A Point of View: The rude, vulgar US presidential election
The race for the White House can appear a ridiculous spectacle to the casual observer. But look closer and it's far worse than that, says PJ O'Rourke.
To outsiders, the US presidential election contest must look rude, vulgar, overcrowded, angry, stupid, and dangerous - a busload of football hooligans.
That is not how it looks to an American. In American Football the hooligans are on the field, being paid to play. We have busloads of presidential candidates instead.
And when those busloads of presidential candidates roll into our towns, we Americans would, if we legally could - first amendment, free speech rights and all that - jam the bus doors shut and send the candidates down the road to the next town, or to someplace much warmer.
Who are all these jacklegs, high-binders, wire-pullers, mountebanks, swellheads, buncombe spigots, boodle artists, four-flushers and animated spittoons offering themselves as worthy of our nation's highest office?
Do they take us voters for fools? Yes. Of course. But are they also insane? Are they delusional? Do they think they have the qualities to make a good - or even an adequate - president of the United States?
Do they think they have even one such quality?
The dignity of Washington? The intellect of Jefferson? The moral stature of Lincoln? The boldness of Roosevelt? The charm of Kennedy? The eloquence of Reagan? Or the gentlemanly nature of George Herbert Walker Bush?
Has the office of the presidency diminished in stature until it attracts only the leprechauns of public life?
Or have our politicians shrunk until none of them can pass the funfair test: "You Must Be Taller than the Clown to Ride the White House Tilt-A-Whirl"?
The two most likely eventual nominees are "Clinton" and "Bush". Therefore the electorate will go into the voting booth, see the names, think to themselves: "Gosh, I'm getting forgetful. I did this already." And leave with the ballot unmarked. Voter turnout will be 6%.
At the moment, the most prominent candidate is Donald Trump. Which recalls a quip by the American political satirist HL Mencken.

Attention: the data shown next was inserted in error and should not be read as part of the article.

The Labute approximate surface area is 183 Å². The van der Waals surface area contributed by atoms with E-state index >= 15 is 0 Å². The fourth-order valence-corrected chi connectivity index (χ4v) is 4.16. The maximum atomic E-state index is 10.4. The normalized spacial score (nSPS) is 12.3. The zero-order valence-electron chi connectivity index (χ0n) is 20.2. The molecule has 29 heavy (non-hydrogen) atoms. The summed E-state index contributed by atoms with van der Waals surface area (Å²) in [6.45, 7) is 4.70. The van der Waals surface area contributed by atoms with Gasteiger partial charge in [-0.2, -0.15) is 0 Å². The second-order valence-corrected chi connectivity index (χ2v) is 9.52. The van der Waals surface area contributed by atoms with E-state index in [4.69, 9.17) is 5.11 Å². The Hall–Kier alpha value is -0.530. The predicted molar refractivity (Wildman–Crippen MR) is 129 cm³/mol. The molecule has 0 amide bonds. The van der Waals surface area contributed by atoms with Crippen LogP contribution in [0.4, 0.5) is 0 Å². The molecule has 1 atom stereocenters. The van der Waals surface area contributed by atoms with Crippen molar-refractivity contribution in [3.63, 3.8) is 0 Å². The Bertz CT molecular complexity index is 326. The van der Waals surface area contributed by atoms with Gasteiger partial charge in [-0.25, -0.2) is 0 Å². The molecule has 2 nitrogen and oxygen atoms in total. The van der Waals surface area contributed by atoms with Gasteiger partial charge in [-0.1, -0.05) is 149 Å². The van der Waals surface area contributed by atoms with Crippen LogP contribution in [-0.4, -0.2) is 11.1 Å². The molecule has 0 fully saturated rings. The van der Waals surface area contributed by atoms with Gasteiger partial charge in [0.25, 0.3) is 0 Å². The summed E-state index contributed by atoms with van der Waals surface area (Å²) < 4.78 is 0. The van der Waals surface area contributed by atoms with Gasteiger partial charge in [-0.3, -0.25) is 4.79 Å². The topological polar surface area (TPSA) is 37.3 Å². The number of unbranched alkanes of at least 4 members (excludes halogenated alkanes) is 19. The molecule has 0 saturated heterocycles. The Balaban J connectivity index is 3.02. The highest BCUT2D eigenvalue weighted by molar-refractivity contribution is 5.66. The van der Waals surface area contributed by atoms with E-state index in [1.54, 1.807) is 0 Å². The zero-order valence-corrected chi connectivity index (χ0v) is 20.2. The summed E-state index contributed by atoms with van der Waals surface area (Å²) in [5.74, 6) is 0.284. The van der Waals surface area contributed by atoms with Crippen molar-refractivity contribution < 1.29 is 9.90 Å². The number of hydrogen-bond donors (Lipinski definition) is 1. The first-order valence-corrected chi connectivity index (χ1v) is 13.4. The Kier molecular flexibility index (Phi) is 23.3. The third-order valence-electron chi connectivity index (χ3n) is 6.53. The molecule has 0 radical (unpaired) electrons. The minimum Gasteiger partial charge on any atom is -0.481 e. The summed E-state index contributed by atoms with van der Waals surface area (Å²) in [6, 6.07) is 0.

"Democracy," said Mencken, "is the theory that the common people know what they want, and deserve to get it good and hard."
Trump claims to be worth billions. Wall Street insiders are sceptical. Trump himself says his net worth varies from day to day according to what mood he's in.
Many a politician has fibbed about his or her humble economic circumstances. America's ninth president, William Henry Harrison - a wealthy landowner and former governor of Indiana Territory - made much of being "born in a log cabin". And America's wannabe next president, Hillary Clinton, claimed she and her quarter-of-a-million-dollars-a-speech husband were "dead broke" when they left the White House.
But Trump is the first office seeker to tell a real American tall tale about all the money he's got. Trump is a financial Davey Crockett, Pecos Bill, Paul Bunyan and Babe the Blue Ox rolled into one - according to Trump.
(Trump certainly has the manners and taste - and the coif - of an ox.)
Trump's prominent due to his bad taste. We Americans appreciate bad taste. You've seen us - every summer, in our tourist hordes, wearing yard-wide orange athletic shorts and T-shirts with rude slogans. If we didn't appreciate bad taste, how would we get dressed in the morning?
And Trump's foreign policy? He's under the illusion that he's 10 times richer than he is, believes President Obama was born in Brobdingnag to the Queen of Sheba and thinks childhood vaccination caused the movie Rain Man. Russia, China, Iran, Isis, the Taliban and Hamas will be paralysed with fear. Who knows what this lunatic will do?
What he'll do is build hundreds of Trump casinos, Trump hotels and Trump resorts in Moscow, Beijing, Tehran, Raqqa, Kandahar and the Gaza Strip. Then they'll all go bankrupt the way Trump Taj Mahal, Trump Plaza Hotel and Trump Entertainment Resorts did.
Putin left trying to palm off Eastern Ukraine on angry bond-holders and China auctioning distressed property in the Spratly Islands. Actually, this might work.
Thus, so far, Trump is the best America can do.
Who are the also-rans?